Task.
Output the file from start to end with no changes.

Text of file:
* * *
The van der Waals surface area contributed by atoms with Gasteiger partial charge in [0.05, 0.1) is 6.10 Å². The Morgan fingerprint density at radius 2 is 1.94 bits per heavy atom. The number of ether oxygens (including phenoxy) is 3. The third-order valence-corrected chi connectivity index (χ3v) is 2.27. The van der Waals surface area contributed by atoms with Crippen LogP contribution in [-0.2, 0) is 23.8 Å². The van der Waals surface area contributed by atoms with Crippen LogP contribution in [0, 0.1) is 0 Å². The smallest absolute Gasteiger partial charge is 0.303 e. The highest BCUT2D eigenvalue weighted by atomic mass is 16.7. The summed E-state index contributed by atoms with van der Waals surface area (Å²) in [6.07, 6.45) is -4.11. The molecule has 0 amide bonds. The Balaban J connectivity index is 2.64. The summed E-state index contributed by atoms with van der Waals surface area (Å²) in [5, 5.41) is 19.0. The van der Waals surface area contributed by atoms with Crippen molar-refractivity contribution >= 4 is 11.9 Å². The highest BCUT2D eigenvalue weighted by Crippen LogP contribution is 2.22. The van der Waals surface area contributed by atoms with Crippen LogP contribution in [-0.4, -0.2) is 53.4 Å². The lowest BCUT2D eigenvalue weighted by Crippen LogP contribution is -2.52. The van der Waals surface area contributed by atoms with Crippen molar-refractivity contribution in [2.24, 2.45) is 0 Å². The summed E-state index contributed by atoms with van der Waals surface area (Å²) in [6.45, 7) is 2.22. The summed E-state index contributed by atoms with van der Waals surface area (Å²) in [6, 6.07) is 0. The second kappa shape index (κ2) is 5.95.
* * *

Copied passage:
The van der Waals surface area contributed by atoms with Gasteiger partial charge in [0.05, 0.1) is 6.10 Å². The Morgan fingerprint density at radius 2 is 1.94 bits per heavy atom. The number of ether oxygens (including phenoxy) is 3. The third-order valence-corrected chi connectivity index (χ3v) is 2.27. The van der Waals surface area contributed by atoms with Crippen LogP contribution in [-0.2, 0) is 23.8 Å². The van der Waals surface area contributed by atoms with Crippen LogP contribution in [0, 0.1) is 0 Å². The smallest absolute Gasteiger partial charge is 0.303 e. The highest BCUT2D eigenvalue weighted by atomic mass is 16.7. The summed E-state index contributed by atoms with van der Waals surface area (Å²) in [6.07, 6.45) is -4.11. The molecule has 0 amide bonds. The Balaban J connectivity index is 2.64. The summed E-state index contributed by atoms with van der Waals surface area (Å²) in [5, 5.41) is 19.0. The van der Waals surface area contributed by atoms with Crippen molar-refractivity contribution >= 4 is 11.9 Å². The highest BCUT2D eigenvalue weighted by Crippen LogP contribution is 2.22. The van der Waals surface area contributed by atoms with Crippen LogP contribution in [-0.4, -0.2) is 53.4 Å². The lowest BCUT2D eigenvalue weighted by Crippen LogP contribution is -2.52. The van der Waals surface area contributed by atoms with Crippen molar-refractivity contribution in [2.24, 2.45) is 0 Å². The summed E-state index contributed by atoms with van der Waals surface area (Å²) in [6.45, 7) is 2.22. The summed E-state index contributed by atoms with van der Waals surface area (Å²) in [6, 6.07) is 0. The second kappa shape index (κ2) is 5.95.